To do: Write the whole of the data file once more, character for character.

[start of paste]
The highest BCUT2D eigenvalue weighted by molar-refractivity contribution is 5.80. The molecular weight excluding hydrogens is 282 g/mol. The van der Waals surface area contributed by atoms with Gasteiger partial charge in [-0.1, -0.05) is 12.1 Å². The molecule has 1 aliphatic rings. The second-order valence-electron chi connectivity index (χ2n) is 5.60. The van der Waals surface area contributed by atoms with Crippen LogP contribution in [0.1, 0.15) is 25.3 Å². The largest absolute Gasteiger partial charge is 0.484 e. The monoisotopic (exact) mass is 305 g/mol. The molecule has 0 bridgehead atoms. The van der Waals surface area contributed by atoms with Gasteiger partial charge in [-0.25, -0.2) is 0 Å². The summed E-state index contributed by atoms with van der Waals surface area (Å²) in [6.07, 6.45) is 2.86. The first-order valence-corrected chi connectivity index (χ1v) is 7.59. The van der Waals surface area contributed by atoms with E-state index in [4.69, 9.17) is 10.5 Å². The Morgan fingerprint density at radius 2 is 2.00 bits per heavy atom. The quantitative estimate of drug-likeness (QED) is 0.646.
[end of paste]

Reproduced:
The highest BCUT2D eigenvalue weighted by molar-refractivity contribution is 5.80. The molecular weight excluding hydrogens is 282 g/mol. The van der Waals surface area contributed by atoms with Gasteiger partial charge in [-0.1, -0.05) is 12.1 Å². The molecule has 1 aliphatic rings. The second-order valence-electron chi connectivity index (χ2n) is 5.60. The van der Waals surface area contributed by atoms with Crippen LogP contribution in [0.1, 0.15) is 25.3 Å². The largest absolute Gasteiger partial charge is 0.484 e. The monoisotopic (exact) mass is 305 g/mol. The molecule has 0 bridgehead atoms. The van der Waals surface area contributed by atoms with Gasteiger partial charge in [-0.25, -0.2) is 0 Å². The summed E-state index contributed by atoms with van der Waals surface area (Å²) in [6.07, 6.45) is 2.86. The first-order valence-corrected chi connectivity index (χ1v) is 7.59. The van der Waals surface area contributed by atoms with E-state index in [4.69, 9.17) is 10.5 Å². The Morgan fingerprint density at radius 2 is 2.00 bits per heavy atom. The quantitative estimate of drug-likeness (QED) is 0.646.